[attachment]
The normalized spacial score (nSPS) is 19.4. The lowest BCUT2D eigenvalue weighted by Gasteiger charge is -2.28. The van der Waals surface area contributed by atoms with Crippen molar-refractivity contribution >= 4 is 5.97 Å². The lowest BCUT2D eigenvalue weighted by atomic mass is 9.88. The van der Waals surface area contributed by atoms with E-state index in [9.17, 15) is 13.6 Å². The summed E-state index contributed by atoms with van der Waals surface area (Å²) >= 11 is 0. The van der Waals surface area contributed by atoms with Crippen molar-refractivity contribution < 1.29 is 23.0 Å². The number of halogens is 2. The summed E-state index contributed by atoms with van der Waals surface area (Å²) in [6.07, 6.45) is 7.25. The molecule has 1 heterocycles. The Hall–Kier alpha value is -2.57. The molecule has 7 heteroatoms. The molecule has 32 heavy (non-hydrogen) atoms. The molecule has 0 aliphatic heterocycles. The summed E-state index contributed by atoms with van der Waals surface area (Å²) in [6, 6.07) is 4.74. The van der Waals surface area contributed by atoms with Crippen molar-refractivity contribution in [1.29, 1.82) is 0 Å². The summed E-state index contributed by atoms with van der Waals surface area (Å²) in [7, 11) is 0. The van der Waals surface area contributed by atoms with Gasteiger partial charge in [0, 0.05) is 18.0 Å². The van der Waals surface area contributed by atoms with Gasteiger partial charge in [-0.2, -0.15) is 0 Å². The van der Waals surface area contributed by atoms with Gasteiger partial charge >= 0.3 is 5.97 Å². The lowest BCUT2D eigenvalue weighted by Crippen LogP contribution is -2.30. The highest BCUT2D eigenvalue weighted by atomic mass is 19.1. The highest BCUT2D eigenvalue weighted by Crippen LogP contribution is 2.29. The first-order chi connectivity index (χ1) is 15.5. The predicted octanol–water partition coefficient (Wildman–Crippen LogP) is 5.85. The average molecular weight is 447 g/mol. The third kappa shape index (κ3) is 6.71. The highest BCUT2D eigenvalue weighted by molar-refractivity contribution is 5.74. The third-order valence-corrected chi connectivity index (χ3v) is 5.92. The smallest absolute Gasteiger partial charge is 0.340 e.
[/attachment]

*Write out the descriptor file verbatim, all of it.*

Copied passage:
The normalized spacial score (nSPS) is 19.4. The lowest BCUT2D eigenvalue weighted by Gasteiger charge is -2.28. The van der Waals surface area contributed by atoms with Crippen molar-refractivity contribution >= 4 is 5.97 Å². The lowest BCUT2D eigenvalue weighted by atomic mass is 9.88. The van der Waals surface area contributed by atoms with E-state index in [9.17, 15) is 13.6 Å². The summed E-state index contributed by atoms with van der Waals surface area (Å²) >= 11 is 0. The van der Waals surface area contributed by atoms with Crippen molar-refractivity contribution < 1.29 is 23.0 Å². The number of halogens is 2. The summed E-state index contributed by atoms with van der Waals surface area (Å²) in [6.07, 6.45) is 7.25. The molecule has 1 heterocycles. The Hall–Kier alpha value is -2.57. The molecule has 7 heteroatoms. The molecule has 32 heavy (non-hydrogen) atoms. The molecule has 0 aliphatic heterocycles. The summed E-state index contributed by atoms with van der Waals surface area (Å²) in [6, 6.07) is 4.74. The van der Waals surface area contributed by atoms with Crippen molar-refractivity contribution in [1.29, 1.82) is 0 Å². The summed E-state index contributed by atoms with van der Waals surface area (Å²) in [7, 11) is 0. The van der Waals surface area contributed by atoms with Gasteiger partial charge in [0, 0.05) is 18.0 Å². The van der Waals surface area contributed by atoms with Gasteiger partial charge in [-0.2, -0.15) is 0 Å². The van der Waals surface area contributed by atoms with Gasteiger partial charge >= 0.3 is 5.97 Å². The lowest BCUT2D eigenvalue weighted by Crippen LogP contribution is -2.30. The highest BCUT2D eigenvalue weighted by atomic mass is 19.1. The highest BCUT2D eigenvalue weighted by Crippen LogP contribution is 2.29. The first-order chi connectivity index (χ1) is 15.5. The predicted octanol–water partition coefficient (Wildman–Crippen LogP) is 5.85. The average molecular weight is 447 g/mol. The third kappa shape index (κ3) is 6.71. The highest BCUT2D eigenvalue weighted by molar-refractivity contribution is 5.74. The third-order valence-corrected chi connectivity index (χ3v) is 5.92. The smallest absolute Gasteiger partial charge is 0.340 e.